This is why it’s important for everyone to speak up against cruelty towards any group, but especially those most vulnerable. It’s most important for those in positions of power or privilege – white people, men, cisgender, heterosexuals – to speak up for other, less privileged/powerful people. Because if you don’t, who will be left to speak up for you when your time comes?

Because that’s the tricky thing about ignoring violence against groups. One day the group being targeted could be yours.

So say it with me folks: people are not their nationality. They are not their religion, sexuality, gender, or any other character trait. They are other people, just like you, looking out with terror and wonder at the world from the dark place behind their eyes.

We all need to practice empathy to remind ourselves of this fact, and then do whatever is in our power to help our siblings, and treat them as people, not things.

 

Gender neutral pronouns: THEY’re not so bad!

I’ve seen many tabloids today decrying the General Medical Council’s guidelines for practitioners regarding gender neutral pronouns being used regarding pregnant people, and I am baffled by the visceral response it has generated.

For one thing, a tabloid newspaper denouncing and contradicting the governing body for medical practitioners is worrying. Do these newspapers believe that they know how to care for patients better than the professionals who have gone through countless years of training, exams and learning to gain the qualifications to treat said patients?

I for one would like to see these journalists’ credentials before trusting their opinions.

The disregard for peoples’ choices is also frightening. Misgendering has been found to be linked to many psychological problems as well as reinforcing sexism and cisgenderism (source 1, source 2). There is no danger in referring to someone in a gender neutral way; misgendering someone is genuinely dangerous.

Not only is ignoring peoples’ chosen pronouns cruel and dangerous, it is also illegal. The Equality Act 2010 gives everybody, including transgender individuals, protection against discrimination and harassment. Intentionally and knowingly misgendering people definitely falls under this umbrella. Medical practitioners refusing to use the patient’s preferred pronouns are breaking the law.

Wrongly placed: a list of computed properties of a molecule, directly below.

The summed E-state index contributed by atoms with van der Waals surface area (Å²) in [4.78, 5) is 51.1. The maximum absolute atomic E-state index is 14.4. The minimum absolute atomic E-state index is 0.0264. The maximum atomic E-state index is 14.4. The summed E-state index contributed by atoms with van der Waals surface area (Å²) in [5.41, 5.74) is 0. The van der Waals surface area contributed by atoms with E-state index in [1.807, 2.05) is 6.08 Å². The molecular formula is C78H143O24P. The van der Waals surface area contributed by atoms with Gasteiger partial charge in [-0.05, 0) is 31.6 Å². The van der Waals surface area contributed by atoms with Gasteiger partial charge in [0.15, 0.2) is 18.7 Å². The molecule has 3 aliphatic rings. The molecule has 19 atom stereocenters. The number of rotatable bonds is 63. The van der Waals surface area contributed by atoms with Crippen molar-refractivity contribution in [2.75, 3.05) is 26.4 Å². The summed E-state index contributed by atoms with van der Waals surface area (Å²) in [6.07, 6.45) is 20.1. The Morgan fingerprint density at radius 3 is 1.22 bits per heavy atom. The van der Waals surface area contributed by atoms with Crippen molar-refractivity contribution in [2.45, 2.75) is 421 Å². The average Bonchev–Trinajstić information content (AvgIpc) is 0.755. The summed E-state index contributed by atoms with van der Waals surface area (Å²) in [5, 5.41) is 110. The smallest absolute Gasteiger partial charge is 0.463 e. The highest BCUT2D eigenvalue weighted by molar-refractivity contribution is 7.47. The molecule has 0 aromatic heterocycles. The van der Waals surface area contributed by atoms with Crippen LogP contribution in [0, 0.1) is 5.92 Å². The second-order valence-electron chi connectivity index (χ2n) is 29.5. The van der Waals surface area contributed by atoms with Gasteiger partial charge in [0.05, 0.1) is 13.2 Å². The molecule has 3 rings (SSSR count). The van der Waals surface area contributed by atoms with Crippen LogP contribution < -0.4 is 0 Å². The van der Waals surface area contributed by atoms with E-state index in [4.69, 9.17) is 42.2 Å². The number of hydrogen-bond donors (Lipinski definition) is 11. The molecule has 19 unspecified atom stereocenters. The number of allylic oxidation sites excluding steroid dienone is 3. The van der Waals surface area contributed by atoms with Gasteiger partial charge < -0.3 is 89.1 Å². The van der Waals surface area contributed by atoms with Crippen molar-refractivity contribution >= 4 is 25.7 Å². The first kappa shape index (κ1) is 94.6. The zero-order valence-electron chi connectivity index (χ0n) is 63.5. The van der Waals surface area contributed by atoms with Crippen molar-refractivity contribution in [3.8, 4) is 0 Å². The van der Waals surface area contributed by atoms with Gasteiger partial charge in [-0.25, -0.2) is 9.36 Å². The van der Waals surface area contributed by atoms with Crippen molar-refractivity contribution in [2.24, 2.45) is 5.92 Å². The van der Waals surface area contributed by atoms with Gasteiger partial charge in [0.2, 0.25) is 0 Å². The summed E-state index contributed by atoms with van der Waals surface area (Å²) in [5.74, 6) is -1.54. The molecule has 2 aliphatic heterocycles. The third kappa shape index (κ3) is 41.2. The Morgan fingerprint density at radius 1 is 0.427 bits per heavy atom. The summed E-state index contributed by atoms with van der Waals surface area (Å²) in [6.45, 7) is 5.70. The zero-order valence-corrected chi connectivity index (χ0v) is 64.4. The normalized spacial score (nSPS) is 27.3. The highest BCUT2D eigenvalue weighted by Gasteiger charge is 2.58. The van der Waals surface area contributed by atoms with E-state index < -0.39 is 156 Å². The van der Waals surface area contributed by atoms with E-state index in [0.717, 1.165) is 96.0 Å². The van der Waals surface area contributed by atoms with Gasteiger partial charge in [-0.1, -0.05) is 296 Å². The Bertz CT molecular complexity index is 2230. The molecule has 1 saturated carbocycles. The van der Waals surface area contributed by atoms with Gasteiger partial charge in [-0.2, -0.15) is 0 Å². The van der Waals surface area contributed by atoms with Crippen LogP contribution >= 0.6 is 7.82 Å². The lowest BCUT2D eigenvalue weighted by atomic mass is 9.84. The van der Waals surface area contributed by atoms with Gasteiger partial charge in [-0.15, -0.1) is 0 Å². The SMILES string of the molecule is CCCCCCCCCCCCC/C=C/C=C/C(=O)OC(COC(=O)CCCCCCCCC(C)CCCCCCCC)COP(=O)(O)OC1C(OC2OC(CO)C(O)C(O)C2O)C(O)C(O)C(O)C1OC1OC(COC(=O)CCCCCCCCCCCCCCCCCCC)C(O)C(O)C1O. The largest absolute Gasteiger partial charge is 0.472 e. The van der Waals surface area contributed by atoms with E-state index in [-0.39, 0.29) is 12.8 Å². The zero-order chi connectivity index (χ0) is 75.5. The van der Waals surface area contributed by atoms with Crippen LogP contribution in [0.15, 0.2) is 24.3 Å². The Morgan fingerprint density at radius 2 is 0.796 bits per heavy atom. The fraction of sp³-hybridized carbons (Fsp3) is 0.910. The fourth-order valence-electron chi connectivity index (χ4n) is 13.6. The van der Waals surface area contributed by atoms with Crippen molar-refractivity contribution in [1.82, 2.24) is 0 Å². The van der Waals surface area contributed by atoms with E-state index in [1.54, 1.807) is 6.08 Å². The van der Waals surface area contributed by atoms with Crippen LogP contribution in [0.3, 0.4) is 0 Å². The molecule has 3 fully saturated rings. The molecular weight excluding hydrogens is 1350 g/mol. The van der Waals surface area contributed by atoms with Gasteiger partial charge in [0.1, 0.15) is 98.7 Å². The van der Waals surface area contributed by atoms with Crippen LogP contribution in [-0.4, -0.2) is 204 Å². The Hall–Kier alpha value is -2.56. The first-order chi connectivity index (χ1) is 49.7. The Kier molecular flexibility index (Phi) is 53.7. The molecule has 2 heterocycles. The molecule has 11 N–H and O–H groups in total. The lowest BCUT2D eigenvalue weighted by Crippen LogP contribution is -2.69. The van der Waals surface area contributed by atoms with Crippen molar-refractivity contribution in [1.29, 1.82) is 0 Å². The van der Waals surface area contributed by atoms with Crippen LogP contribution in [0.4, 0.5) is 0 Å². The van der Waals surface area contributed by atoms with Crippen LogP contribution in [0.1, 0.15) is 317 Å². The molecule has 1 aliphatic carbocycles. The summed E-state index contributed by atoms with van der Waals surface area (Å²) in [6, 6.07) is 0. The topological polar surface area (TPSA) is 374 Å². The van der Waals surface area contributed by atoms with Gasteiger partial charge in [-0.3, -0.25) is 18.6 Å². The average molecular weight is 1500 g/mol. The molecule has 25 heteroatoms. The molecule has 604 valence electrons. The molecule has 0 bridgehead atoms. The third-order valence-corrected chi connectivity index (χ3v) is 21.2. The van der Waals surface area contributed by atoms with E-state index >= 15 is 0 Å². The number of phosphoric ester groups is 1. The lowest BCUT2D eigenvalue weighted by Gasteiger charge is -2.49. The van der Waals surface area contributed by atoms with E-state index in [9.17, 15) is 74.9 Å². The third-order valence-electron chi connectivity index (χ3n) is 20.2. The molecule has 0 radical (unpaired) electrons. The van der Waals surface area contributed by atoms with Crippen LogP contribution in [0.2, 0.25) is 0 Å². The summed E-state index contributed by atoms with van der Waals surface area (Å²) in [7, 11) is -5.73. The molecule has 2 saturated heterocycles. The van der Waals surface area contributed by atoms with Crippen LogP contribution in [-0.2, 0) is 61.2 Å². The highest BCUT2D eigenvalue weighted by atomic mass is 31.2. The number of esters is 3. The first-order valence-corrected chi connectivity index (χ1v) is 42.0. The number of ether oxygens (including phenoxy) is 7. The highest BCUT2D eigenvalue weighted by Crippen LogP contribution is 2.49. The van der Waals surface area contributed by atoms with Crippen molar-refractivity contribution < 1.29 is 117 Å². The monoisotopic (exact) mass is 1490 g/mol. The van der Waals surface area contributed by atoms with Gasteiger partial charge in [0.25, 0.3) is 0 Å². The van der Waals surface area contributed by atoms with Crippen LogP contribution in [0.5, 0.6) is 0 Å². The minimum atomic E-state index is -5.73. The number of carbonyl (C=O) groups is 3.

As medical practitioners, one of the most important areas of expertise that are used is putting the patient at ease. Any medical situation, including pregnancy and birth, have the potential to be extremely stressful. If the medical professionals around you, who are supposed to be helping and supporting you, are constantly using the wrong pronouns when referring to you, this will only add to an already stressful situation. It is the practitioner’s duty to ensure the patient’s experience is as stress-free as possible. If this includes using gender-neutral pronouns, then that is what they should do.

If a patient does take exception to being referred to in a non-gender specific form, they can always ask their practitioner to use their preferred gendered pronouns, and the practitioner will comply. You can still be called “mum” or “dad” if you like!

And finally, if the “millennial” generation of “special snowflakes” is causing you this much anger and anxiety over pronouns, I put this to you: maybe you are the special snowflake if you can’t handle people you don’t know being called by their preferred pronouns.

Thanks!

P.S. sorry about the bad pun in the title. I couldn’t resist!

How to stop abortion